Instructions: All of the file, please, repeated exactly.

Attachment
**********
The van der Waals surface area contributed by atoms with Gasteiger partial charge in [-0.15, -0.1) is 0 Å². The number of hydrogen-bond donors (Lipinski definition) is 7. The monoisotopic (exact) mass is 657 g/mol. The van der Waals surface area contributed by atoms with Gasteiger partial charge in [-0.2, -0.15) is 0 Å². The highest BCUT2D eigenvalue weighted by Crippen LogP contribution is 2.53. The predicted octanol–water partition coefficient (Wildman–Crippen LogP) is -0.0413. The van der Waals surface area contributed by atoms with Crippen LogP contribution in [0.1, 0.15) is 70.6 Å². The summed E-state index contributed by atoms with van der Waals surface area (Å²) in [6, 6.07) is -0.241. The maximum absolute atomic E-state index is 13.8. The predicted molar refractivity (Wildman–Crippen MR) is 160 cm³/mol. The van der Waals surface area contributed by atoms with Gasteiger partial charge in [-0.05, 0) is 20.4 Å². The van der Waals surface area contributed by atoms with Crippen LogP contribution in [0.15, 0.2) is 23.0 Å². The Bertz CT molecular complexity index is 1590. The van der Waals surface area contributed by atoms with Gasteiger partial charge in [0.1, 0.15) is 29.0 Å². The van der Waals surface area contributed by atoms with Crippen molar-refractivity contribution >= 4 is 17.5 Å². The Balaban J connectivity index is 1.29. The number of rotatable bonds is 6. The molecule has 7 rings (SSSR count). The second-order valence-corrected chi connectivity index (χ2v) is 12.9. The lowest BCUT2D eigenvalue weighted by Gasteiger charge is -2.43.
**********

The van der Waals surface area contributed by atoms with Gasteiger partial charge in [-0.15, -0.1) is 0 Å². The number of hydrogen-bond donors (Lipinski definition) is 7. The monoisotopic (exact) mass is 657 g/mol. The van der Waals surface area contributed by atoms with Gasteiger partial charge in [-0.2, -0.15) is 0 Å². The highest BCUT2D eigenvalue weighted by Crippen LogP contribution is 2.53. The predicted octanol–water partition coefficient (Wildman–Crippen LogP) is -0.0413. The van der Waals surface area contributed by atoms with Crippen LogP contribution in [0.1, 0.15) is 70.6 Å². The summed E-state index contributed by atoms with van der Waals surface area (Å²) in [6, 6.07) is -0.241. The maximum absolute atomic E-state index is 13.8. The predicted molar refractivity (Wildman–Crippen MR) is 160 cm³/mol. The van der Waals surface area contributed by atoms with Gasteiger partial charge in [-0.05, 0) is 20.4 Å². The van der Waals surface area contributed by atoms with Crippen LogP contribution in [0.15, 0.2) is 23.0 Å². The Bertz CT molecular complexity index is 1590. The van der Waals surface area contributed by atoms with Gasteiger partial charge in [0.1, 0.15) is 29.0 Å². The van der Waals surface area contributed by atoms with Crippen molar-refractivity contribution >= 4 is 17.5 Å². The Balaban J connectivity index is 1.29. The number of rotatable bonds is 6. The molecule has 7 rings (SSSR count). The second-order valence-corrected chi connectivity index (χ2v) is 12.9. The lowest BCUT2D eigenvalue weighted by Gasteiger charge is -2.43.